One of the success stories of HIV treatment is the dramatic reduction in perinatal transmission when babies are born to HIV-infected mothers. It is currently estimated that fewer than 250 infected children are born yearly in the United States.37 The linchpin of the current strategy lies in the use of antiretroviral therapy both antepartum and intrapartum as well as infant postexposure prophylaxis and the avoidance of breast feeding. Women who wish to become pregnant should be on a stable ART regimen with maximal suppression of viral load. The risk of transmission is < 1% in women with undetectable HIV viral load on treatment.38 Antenatal and intrapartum ART not only reduces HIV viral load in both the blood and genital secretions, but also results in systemic drug levels in the infant at the time of birth.39 However, there is no known threshold of HIV RNA level at which there is no risk of transmission.40
Based on these observations, current recommendations are to begin ART in all pregnant women regardless of CD4 count and viral load, although delaying the initiation of therapy until after the first trimester can be considered.12,39 Antenatal counseling should include a discussion about the known benefits of ART (reducing perinatal transmission and benefits to maternal health) as well as the risks, including the limited long-term outcome data for infants with in utero ART exposure. Certain ART regimens should be avoided, in particular those containing efavirenz, which is a potential teratogen (when given in the first trimester). (Interestingly, the latest WHO guidelines on prevention of MTCT recommend EFV during the second and third trimesters.) Toxicities and recommendations for the use of specific ARVs can be found in Table 3 of the recently updated Public Health Service Task Force guidelines for the reduction of perinatal HIV transmission.39
Post-Exposure Prophylaxis (PEP)
The risk of HIV transmission per act is generally low, but varies substantially by mode of transmission and other mitigating factors. The estimated risk of infection for the most common modes of transmission are:12,41
Contaminated blood transfusion: 95 in 100;
Perinatal transmission from mother to child: 1 in 4;
Needle sharing: 1 in 150;
Occupational needle stick: 1 in 300;
Male to male receptive anal intercourse: between 1 in 10 to 1 in 1600;
Male to female vaginal intercourse: between 1 in 200 to 1 in 2000;
Female to male vaginal intercourse: between 1 in 700 and 1 in 3000.
The risk of an occupational HIV transmission varies with the type and severity of exposure. Studies have shown that with exposure to HIV-infected blood, percutaneous needlestick injury carries an approximately 0.3% risk of transmission and a mucous membrane exposure 0.09% risk. There have also been cases of HIV transmission through non-intact skin exposure. Potentially infectious body fluids include blood, CSF, genital secretions, breast milk, amniotic, pleural, peritoneal, pericardial, and synovial fluid. Unless visibly contaminated by blood, fluids such as urine, feces, nasal secretions, sputum, vomit, tears, and sweat are not considered infectious.42 The initial evaluation should include a medical history and current medications for the patient, determining the HIV/HBV/HCV status of both the source and patient, and the details of the exposure (e.g., timing, hollow- vs. solid-bore needle, type of body fluid, intact vs. non-intact skin). While an undetectable viral load in the source patient likely indicates a lower risk of infection, it does not eliminate the possibility of transmission.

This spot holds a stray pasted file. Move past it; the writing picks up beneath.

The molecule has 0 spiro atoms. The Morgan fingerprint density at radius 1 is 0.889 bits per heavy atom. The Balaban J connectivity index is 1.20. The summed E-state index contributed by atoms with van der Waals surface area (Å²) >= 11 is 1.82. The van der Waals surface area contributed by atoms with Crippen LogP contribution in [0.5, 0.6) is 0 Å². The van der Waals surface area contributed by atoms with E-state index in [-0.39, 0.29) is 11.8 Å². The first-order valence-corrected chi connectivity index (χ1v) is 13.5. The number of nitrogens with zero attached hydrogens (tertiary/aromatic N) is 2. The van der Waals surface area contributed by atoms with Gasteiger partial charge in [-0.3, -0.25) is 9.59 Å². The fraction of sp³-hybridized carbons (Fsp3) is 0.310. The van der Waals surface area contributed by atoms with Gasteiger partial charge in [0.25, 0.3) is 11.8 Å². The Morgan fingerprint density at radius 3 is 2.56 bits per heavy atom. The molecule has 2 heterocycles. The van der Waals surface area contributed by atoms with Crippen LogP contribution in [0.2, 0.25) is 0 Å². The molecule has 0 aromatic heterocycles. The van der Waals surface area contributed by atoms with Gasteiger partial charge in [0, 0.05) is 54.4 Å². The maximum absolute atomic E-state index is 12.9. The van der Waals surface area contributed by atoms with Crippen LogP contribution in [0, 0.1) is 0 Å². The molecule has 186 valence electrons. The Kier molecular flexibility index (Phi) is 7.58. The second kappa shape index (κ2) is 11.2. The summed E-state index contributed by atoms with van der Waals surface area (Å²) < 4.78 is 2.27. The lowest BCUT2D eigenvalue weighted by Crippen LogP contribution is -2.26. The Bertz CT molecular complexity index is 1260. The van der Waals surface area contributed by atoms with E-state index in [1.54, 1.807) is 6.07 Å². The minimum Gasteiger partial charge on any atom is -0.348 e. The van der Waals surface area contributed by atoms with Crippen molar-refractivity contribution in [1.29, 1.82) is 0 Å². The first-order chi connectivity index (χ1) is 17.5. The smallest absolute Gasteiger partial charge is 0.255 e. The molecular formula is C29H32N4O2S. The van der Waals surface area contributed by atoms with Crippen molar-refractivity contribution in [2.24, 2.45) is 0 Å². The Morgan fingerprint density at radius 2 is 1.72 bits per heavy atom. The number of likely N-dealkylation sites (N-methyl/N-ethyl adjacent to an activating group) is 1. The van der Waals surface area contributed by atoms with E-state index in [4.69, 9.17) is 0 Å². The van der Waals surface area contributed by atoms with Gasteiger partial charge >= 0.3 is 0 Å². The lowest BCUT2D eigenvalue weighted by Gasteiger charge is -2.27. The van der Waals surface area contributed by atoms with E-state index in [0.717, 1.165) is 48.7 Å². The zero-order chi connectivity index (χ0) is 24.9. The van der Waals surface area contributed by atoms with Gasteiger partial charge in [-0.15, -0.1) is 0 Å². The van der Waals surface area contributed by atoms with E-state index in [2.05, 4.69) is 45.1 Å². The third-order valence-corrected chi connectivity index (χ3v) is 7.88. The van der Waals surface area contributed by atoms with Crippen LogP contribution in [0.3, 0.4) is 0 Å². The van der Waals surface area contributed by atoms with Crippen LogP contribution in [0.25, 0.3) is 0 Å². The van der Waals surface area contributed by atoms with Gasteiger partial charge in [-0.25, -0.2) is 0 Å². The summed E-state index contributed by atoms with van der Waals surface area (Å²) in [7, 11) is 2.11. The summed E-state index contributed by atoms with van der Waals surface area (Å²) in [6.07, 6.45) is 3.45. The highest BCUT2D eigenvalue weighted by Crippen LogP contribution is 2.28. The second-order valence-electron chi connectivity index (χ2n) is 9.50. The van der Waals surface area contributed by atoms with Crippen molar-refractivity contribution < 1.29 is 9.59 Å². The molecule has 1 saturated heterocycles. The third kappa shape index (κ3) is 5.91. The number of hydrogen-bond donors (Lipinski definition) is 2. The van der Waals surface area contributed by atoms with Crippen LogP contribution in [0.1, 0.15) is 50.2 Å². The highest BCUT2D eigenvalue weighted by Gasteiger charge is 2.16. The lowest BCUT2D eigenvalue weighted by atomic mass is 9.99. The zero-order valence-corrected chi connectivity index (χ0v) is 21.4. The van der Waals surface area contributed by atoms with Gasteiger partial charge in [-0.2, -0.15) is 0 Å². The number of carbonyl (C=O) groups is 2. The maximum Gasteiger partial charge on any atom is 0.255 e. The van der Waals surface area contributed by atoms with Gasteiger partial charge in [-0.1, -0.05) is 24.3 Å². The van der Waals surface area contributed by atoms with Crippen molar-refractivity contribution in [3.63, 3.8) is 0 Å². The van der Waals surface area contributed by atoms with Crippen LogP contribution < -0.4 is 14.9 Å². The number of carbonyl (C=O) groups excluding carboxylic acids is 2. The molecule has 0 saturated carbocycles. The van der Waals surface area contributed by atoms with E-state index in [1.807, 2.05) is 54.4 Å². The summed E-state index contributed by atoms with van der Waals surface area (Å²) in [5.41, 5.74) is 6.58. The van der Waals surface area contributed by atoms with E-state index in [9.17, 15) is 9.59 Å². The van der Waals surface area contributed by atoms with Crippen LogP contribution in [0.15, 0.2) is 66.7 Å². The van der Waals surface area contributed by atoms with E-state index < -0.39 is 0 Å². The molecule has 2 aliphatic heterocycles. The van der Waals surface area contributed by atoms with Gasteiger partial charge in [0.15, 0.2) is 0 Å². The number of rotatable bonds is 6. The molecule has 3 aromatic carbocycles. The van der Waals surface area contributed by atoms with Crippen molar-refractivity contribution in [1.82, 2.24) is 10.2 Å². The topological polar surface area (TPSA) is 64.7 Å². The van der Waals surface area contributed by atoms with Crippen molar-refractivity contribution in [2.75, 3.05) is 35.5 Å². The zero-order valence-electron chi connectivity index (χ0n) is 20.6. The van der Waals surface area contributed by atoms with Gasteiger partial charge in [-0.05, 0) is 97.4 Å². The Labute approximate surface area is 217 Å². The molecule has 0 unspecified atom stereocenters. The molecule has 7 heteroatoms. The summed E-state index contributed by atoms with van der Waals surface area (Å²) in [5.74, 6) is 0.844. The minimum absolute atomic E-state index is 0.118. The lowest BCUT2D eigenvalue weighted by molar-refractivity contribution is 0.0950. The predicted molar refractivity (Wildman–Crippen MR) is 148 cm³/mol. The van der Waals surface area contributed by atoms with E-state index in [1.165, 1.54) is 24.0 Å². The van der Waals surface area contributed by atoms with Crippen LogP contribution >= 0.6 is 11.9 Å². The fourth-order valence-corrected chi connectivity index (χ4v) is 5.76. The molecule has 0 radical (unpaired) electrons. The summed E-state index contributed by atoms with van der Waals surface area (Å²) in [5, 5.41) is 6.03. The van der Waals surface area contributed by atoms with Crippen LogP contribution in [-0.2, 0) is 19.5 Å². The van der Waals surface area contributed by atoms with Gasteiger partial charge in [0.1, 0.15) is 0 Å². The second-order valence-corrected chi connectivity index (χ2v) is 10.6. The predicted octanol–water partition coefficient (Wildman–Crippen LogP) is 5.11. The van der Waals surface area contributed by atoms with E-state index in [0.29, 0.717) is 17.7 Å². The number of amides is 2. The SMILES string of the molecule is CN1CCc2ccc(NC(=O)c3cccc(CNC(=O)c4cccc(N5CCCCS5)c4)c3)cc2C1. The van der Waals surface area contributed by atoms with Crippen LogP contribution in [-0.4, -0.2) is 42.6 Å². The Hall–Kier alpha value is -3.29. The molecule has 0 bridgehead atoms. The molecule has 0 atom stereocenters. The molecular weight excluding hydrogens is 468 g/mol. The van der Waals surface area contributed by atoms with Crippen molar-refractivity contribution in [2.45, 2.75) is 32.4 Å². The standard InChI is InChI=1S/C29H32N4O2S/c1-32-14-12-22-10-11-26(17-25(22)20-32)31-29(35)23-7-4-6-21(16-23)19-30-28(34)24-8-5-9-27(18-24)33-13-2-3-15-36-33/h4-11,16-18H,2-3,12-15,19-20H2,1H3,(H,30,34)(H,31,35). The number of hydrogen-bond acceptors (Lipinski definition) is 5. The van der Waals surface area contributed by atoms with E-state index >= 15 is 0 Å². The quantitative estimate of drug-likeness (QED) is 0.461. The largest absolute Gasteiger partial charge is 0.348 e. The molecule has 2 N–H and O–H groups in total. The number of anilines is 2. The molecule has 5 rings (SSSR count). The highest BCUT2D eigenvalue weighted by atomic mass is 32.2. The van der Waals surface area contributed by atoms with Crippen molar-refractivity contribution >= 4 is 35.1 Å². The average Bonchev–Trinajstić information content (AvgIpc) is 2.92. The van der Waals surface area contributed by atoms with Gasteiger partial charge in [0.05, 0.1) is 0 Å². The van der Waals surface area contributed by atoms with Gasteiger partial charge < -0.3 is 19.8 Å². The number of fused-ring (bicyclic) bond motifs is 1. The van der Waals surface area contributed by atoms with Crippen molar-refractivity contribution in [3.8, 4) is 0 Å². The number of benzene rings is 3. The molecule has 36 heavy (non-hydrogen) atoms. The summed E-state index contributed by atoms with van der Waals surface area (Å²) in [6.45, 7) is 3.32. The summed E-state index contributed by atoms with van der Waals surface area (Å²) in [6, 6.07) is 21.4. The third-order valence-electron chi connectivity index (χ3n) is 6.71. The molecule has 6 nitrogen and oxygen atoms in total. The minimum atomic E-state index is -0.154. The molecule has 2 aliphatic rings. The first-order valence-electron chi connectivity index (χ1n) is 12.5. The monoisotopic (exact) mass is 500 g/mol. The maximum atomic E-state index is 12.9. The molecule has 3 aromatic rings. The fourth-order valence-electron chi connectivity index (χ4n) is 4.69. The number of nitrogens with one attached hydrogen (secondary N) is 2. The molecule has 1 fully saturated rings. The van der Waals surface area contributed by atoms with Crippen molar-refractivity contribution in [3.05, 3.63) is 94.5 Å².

In a case-control study of healthcare workers (HCW) with occupational needlestick exposure to HIV-infected blood, the risk factors for seroconversion were: deep injury, injury with a device visibly contaminated with patient blood, a procedure that involved needle access to an artery or vein, and a source patient who died of AIDS within two months. Each of these correlates with a higher inoculum of virus in the exposure, either due to volume of blood or as a proxy for the viral load in the source patient. The prompt use of zidovudine was associated with an 81% decrease in risk of acquiring HIV.43
The recommended PEP regimen for needlestick and mucous membrane exposures depends on both the severity of exposure and the infection status of the source patient. (See Table 4.)42 Therapy should be started as soon as possible, preferably within 72 hours, and continued for 28 days. The theoretically increased efficacy of a three-drug PEP regimen should be carefully weighed against the frequent side-effects and poor adherence, especially in the setting of a low-risk exposure. Consider prescribing antiemetics and antimotility agents to be taken on a PRN basis as a significant proportion of patients starting PEP (which contains zidovudine) will experience gastrointestinal side-effects including nausea and vomiting. Safety labs (CBC, chemistries, and liver and renal function tests) should be performed at baseline and 2 weeks after initiating PEP. If the HCW has not been vaccinated for hepatitis B and there is a suspicion that the source patient is infected, then the hepatitis B vaccine and immunoglobulin can be provided up to 7 days after the initial exposure. Whenever possible, the source patient should be tested for HIV, and hepatitis B and C infection; postexposure prophylaxis can be stopped if the source patient tests HIV-negative. The HCW should have HIV testing at baseline, 4-6 weeks, and should be offered testing at 12 weeks and 6 months after exposure, although with current HIV EIAs, seroconversion will occur within 4 weeks in greater than 95% of cases if HIV infection occurs.42